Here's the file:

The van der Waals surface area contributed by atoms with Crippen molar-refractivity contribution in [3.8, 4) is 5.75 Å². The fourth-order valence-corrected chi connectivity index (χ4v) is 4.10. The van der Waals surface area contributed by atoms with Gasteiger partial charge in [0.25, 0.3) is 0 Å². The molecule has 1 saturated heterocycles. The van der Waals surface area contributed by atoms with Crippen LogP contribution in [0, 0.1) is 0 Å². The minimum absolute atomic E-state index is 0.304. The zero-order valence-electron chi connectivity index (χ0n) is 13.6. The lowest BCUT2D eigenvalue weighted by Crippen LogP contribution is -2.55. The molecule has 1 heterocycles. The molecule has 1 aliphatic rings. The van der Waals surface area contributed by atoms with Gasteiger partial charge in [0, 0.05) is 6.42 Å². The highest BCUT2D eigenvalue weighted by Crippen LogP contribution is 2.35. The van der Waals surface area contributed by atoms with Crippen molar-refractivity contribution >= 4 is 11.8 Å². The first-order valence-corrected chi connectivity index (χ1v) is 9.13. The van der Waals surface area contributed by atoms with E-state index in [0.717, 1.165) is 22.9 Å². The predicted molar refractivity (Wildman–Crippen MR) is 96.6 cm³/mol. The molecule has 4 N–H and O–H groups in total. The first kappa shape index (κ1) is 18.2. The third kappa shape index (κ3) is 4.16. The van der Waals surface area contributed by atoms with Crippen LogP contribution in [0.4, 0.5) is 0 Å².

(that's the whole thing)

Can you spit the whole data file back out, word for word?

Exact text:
The van der Waals surface area contributed by atoms with Crippen molar-refractivity contribution in [3.8, 4) is 5.75 Å². The fourth-order valence-corrected chi connectivity index (χ4v) is 4.10. The van der Waals surface area contributed by atoms with Gasteiger partial charge in [0.25, 0.3) is 0 Å². The molecule has 1 saturated heterocycles. The van der Waals surface area contributed by atoms with Crippen LogP contribution in [0, 0.1) is 0 Å². The minimum absolute atomic E-state index is 0.304. The zero-order valence-electron chi connectivity index (χ0n) is 13.6. The lowest BCUT2D eigenvalue weighted by Crippen LogP contribution is -2.55. The molecule has 1 heterocycles. The molecule has 1 aliphatic rings. The van der Waals surface area contributed by atoms with Gasteiger partial charge in [0, 0.05) is 6.42 Å². The highest BCUT2D eigenvalue weighted by Crippen LogP contribution is 2.35. The van der Waals surface area contributed by atoms with Crippen molar-refractivity contribution >= 4 is 11.8 Å². The first-order valence-corrected chi connectivity index (χ1v) is 9.13. The van der Waals surface area contributed by atoms with E-state index in [0.717, 1.165) is 22.9 Å². The predicted molar refractivity (Wildman–Crippen MR) is 96.6 cm³/mol. The molecule has 4 N–H and O–H groups in total. The first kappa shape index (κ1) is 18.2. The third kappa shape index (κ3) is 4.16. The van der Waals surface area contributed by atoms with Crippen LogP contribution in [0.4, 0.5) is 0 Å².